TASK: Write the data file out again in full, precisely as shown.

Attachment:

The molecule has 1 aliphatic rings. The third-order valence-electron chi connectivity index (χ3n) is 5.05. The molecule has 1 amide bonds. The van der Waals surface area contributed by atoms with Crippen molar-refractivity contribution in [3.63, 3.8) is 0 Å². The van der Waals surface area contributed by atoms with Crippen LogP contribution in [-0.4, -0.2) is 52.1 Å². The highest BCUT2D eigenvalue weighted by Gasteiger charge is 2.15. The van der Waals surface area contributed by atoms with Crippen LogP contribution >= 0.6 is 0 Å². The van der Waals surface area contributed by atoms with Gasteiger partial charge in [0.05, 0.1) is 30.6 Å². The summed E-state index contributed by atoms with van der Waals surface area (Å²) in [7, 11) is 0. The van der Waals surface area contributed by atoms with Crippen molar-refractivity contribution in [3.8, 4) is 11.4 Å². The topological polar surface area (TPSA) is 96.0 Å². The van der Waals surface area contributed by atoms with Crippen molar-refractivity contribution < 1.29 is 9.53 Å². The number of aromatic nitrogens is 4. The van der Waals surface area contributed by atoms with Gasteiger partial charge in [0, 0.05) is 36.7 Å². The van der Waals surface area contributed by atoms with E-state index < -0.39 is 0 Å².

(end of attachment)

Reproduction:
The molecule has 1 aliphatic rings. The third-order valence-electron chi connectivity index (χ3n) is 5.05. The molecule has 1 amide bonds. The van der Waals surface area contributed by atoms with Crippen molar-refractivity contribution in [3.63, 3.8) is 0 Å². The van der Waals surface area contributed by atoms with Crippen LogP contribution in [-0.4, -0.2) is 52.1 Å². The highest BCUT2D eigenvalue weighted by Gasteiger charge is 2.15. The van der Waals surface area contributed by atoms with Crippen LogP contribution >= 0.6 is 0 Å². The van der Waals surface area contributed by atoms with Gasteiger partial charge in [0.05, 0.1) is 30.6 Å². The summed E-state index contributed by atoms with van der Waals surface area (Å²) in [7, 11) is 0. The van der Waals surface area contributed by atoms with Crippen molar-refractivity contribution in [3.8, 4) is 11.4 Å². The topological polar surface area (TPSA) is 96.0 Å². The van der Waals surface area contributed by atoms with Crippen molar-refractivity contribution < 1.29 is 9.53 Å². The number of aromatic nitrogens is 4. The van der Waals surface area contributed by atoms with Gasteiger partial charge in [0, 0.05) is 36.7 Å². The van der Waals surface area contributed by atoms with E-state index < -0.39 is 0 Å².